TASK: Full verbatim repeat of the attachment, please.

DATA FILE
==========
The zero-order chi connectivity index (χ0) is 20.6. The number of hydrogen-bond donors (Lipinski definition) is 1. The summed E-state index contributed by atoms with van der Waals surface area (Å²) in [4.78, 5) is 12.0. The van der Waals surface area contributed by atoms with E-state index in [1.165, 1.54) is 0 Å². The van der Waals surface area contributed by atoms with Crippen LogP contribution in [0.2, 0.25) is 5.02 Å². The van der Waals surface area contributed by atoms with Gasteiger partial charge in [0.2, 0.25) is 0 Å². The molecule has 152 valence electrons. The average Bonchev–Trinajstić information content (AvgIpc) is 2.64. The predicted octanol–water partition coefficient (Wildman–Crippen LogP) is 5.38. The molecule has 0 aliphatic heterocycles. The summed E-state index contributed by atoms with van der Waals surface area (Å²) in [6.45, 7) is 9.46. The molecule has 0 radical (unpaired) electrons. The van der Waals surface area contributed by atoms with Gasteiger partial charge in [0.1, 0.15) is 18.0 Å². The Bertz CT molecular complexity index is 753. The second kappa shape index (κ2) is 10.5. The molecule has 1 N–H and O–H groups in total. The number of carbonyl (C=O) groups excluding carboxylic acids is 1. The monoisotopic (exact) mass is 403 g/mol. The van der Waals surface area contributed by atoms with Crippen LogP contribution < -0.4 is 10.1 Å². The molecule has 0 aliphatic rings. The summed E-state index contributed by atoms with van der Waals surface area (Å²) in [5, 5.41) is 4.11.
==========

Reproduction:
The zero-order chi connectivity index (χ0) is 20.6. The number of hydrogen-bond donors (Lipinski definition) is 1. The summed E-state index contributed by atoms with van der Waals surface area (Å²) in [4.78, 5) is 12.0. The van der Waals surface area contributed by atoms with E-state index in [1.165, 1.54) is 0 Å². The van der Waals surface area contributed by atoms with Crippen LogP contribution in [0.2, 0.25) is 5.02 Å². The van der Waals surface area contributed by atoms with Gasteiger partial charge in [0.2, 0.25) is 0 Å². The molecule has 152 valence electrons. The average Bonchev–Trinajstić information content (AvgIpc) is 2.64. The predicted octanol–water partition coefficient (Wildman–Crippen LogP) is 5.38. The molecule has 0 aliphatic heterocycles. The summed E-state index contributed by atoms with van der Waals surface area (Å²) in [6.45, 7) is 9.46. The molecule has 0 radical (unpaired) electrons. The van der Waals surface area contributed by atoms with Gasteiger partial charge in [0.1, 0.15) is 18.0 Å². The Bertz CT molecular complexity index is 753. The second kappa shape index (κ2) is 10.5. The molecule has 1 N–H and O–H groups in total. The number of carbonyl (C=O) groups excluding carboxylic acids is 1. The monoisotopic (exact) mass is 403 g/mol. The van der Waals surface area contributed by atoms with Crippen LogP contribution < -0.4 is 10.1 Å². The molecule has 0 aliphatic rings. The summed E-state index contributed by atoms with van der Waals surface area (Å²) in [5, 5.41) is 4.11.